What does it mean to prepare for God’s work in today’s world? As communities expand to include not just next-door neighbors but bordering countries, the traditional seminary preparation, focused primarily on church work, preaching, and teaching, is also expanding.
Southern California, for example, “is an environment that is so in flux that you can’t just do church the way you’ve always done it,” says Helene Slessarev-Jamir, professor of urban ministries at Claremont School of Theology. “You have to be able to connect church to community.” To help students better understand the lives of the immigrant community around them, Helene created an experiential course with the U.S.-Mexico border south of Tucson, Arizona, as its classroom. To stimulate critical thinking on the theological implications of immigration, students witnessed a federal court hearing for 60-some immigrants accused of crossing the border illegally. “Within an hour they had prosecuted them all en masse. All pleaded guilty,” said Slessarev-Jamir. Later that week, the students crossed into Mexico and talked with recently deported migrants, learning about the issue in a way that the traditional classroom might never have been able to teach.
Seminary programs across the United States are rethinking what it means to “do ministry”—embracing an expanding view of the world as community and neighbor—and responding to the real needs of our ever-changing social context with innovative, intentional programs of study. Here are a few that may make you want to head back to school.
Seattle Pacific University
Business and Applied Theology
The financial world is in great need of faithful, ethical professionals. Seattle Pacific University’s answer is a joint endeavor between the schools of business and theology with a new master’s degree in business and applied theology. “People are beginning to see the mutual benefit of socially minded business people working cooperatively with theologians,” says Doug Strong, dean of the school of theology. “Such a cooperative endeavor will help to ground theological study in the real world and will help Christian businesses to understand their obligations to develop a more just society.” The program is designed not only for church leaders to improve their finance skills and business people to integrate faith into their work (the degree can also be combined with an M.B.A.), but also, says Strong, “for those who are hoping to use business as a means for social change—especially through nonprofits, microfinance organizations, or social venture enterprises.”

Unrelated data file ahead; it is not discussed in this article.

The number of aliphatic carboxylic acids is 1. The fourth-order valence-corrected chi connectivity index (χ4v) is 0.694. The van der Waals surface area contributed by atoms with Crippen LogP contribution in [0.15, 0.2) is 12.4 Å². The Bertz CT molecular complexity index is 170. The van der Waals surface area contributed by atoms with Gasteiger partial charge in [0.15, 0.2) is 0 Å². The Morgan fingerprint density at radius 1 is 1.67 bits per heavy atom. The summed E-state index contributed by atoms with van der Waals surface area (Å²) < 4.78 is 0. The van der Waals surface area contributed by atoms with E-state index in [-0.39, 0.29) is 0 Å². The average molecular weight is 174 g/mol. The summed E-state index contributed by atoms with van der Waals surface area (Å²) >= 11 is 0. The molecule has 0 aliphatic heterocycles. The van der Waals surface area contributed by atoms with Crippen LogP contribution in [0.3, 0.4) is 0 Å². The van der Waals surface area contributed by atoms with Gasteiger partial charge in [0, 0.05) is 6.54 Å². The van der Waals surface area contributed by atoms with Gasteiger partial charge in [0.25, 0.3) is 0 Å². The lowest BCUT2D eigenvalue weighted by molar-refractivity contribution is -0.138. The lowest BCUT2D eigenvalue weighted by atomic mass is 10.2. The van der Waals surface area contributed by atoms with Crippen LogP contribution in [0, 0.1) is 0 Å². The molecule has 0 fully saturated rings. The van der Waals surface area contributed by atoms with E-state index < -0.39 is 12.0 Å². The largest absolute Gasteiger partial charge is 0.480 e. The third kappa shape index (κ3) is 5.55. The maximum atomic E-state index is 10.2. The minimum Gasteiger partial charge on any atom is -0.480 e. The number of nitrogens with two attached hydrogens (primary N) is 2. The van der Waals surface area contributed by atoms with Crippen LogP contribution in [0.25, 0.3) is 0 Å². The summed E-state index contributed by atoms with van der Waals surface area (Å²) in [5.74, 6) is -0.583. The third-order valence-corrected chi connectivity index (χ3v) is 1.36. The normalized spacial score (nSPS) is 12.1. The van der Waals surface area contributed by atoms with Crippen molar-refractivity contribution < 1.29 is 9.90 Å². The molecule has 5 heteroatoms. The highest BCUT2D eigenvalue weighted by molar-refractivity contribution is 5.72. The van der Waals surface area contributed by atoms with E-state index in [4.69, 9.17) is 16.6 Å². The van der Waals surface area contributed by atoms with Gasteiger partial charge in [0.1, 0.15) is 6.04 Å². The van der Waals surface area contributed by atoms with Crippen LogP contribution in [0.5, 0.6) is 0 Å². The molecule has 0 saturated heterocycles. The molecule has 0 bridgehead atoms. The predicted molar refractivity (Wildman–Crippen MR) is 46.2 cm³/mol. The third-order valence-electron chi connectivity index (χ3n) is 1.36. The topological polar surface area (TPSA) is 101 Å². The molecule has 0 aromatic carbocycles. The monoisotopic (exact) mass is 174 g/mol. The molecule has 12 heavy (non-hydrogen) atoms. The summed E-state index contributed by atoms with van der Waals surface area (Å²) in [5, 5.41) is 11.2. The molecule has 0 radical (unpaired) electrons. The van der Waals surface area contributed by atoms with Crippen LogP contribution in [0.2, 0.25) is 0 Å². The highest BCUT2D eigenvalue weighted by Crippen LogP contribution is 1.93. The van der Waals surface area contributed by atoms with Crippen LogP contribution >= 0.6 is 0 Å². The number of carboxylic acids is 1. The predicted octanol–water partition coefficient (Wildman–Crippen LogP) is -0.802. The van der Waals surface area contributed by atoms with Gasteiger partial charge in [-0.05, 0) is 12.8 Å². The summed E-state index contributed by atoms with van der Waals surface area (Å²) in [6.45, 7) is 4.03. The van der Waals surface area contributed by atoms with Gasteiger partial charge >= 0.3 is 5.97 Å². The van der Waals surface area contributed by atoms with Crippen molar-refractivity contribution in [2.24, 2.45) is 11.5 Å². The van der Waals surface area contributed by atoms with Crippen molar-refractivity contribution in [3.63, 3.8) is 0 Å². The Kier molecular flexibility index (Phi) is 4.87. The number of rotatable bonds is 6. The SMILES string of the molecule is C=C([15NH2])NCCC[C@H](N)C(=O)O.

Claremont School of Theology
School of Ethics, Politics, and Society
Rooted in a United Methodist heritage, Claremont School of Theology is an ecumenical institution now building toward becoming interreligious as well. In Southern California’s rapidly changing social context, where communities are becoming multiethnic and multireligious, Claremont hopes to “create new spaces for people who think and work out of their religious identity,” says Helene Slessarev-Jamir, “both to deepen that identity while also thinking about a variety of fields related to ethics, politics, and society.” In fall 2010, Claremont will also launch a School of Ethics, Politics, and Society connected to its School of Theology. Additionally, the doctoral programs in philosophy and ethics will be moving from Claremont Graduate University to the Claremont School of Theology.
Wesley Theological Seminary
Urban Ministry and Intentional Living
Wesley Theological Seminary is extending its campus to the middle of Washington, D.C., with the opening of “Wesley at
United Theological Seminary of the Twin Cities
Racial Justice Leadership and Justice and Peace Studies
New Brighton, Minnesota